Artisan beer is one of the newest, and vastly developing industries within our agri-food sector. Which is a bit of a puzzle as to why it’s taken so long? We’re world-renowned drinkers of beer and our natural climate is very well suited to growing the raw ingredients, so where is the issue? To me it goes to the age old problem of our culinary heritage and intelligence. It’s taken until the last few years for us as a nation, to develop our indigenous food culture from everything-from-the-shelf-in-a-plastic-wrapper to a thriving artisan industry where people have started to accept that just cause everyone buys it, doesn’t mean it’s the best. As a consequence quite a number of small breweries have sprouted up that are now producing some really interesting beers,. So to celebrate this, the RDS in Dublin is hosting the Irish Craft brewers fair next weekend. (23rd to the 25th of September)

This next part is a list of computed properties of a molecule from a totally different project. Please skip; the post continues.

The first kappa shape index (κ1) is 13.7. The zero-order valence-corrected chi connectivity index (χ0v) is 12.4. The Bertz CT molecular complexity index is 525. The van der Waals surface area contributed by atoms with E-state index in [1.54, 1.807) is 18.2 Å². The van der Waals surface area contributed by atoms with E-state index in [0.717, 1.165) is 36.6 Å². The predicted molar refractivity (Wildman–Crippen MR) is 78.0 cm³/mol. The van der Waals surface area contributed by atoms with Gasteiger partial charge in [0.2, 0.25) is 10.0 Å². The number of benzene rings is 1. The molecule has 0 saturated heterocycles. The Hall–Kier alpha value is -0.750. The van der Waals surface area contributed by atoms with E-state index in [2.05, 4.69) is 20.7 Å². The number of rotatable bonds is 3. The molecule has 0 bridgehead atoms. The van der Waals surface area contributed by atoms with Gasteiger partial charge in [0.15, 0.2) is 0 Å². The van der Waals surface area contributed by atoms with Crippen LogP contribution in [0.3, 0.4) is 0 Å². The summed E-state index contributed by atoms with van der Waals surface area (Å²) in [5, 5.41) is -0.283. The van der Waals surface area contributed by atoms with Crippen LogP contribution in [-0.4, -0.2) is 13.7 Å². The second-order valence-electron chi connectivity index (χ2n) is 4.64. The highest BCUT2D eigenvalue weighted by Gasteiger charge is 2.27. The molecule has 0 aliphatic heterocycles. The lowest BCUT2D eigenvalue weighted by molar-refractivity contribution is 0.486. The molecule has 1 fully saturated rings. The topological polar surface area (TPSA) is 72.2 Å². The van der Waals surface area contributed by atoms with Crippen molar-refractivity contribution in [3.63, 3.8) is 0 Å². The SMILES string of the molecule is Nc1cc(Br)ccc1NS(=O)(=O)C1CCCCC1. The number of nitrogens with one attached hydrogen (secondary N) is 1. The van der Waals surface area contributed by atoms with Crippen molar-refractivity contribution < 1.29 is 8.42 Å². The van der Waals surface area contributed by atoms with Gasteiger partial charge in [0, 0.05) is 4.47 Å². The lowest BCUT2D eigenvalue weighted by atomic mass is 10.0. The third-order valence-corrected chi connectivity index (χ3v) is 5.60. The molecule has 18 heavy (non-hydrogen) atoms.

Boasting over 50 different beers from Ireland’s finest brewers and a number of artisan food producers providing tasty treats there will also be music and face painting for the kids (and adults who may have been sampling too much!)
In light of this I was given a few of the beers on offer to sample and review so here goes…
Belfast Blond by The College Green Brewery
This is light-bodied lager. Hoppy and fruity with Caramel flavour. Pretty good.
Sunburnt Red by Eight Degrees Brewing Company.
I personally never really got the jist of ruby ale; the Springsteen of beers – you either get it or you don’t! Coppery, bitter, creamy and just picked up by O’Brien’s Wines so must be good. Really great packaging.
Curim Gold Wheat Beer by the Carlow Brewing Company.
Particularly poor labelling, must be designed with the American Market in mind as they’re the only people in the world who think (to quote Dylan Moran) we are ‘twinkly eyed feckers, with a pig under one arm, saying “Ah I’ll paint your house, but I might just steal your ladder, whe whe whe”’. Labelling aside, quite pleasant, nutty golden tone with peach and honey flavours.
O’Hara’s Dry Hopped Ale also by the Carlow Brewing Company
Equally offensive labelling, very rich, lemon and lime flavours, nicely bitter. Not bad.
Copper Coast Red Ale by The Dungarvan Brewing Company
Ah now I get the jist of Red Ale, alkaline and soft. Deep red tone. Slightly bitter. Delicious.
More info at www.irishcraftbeerfestival.com
,in the meantime I have two weekend passes to give away so just leave a comment and you’re in the draw.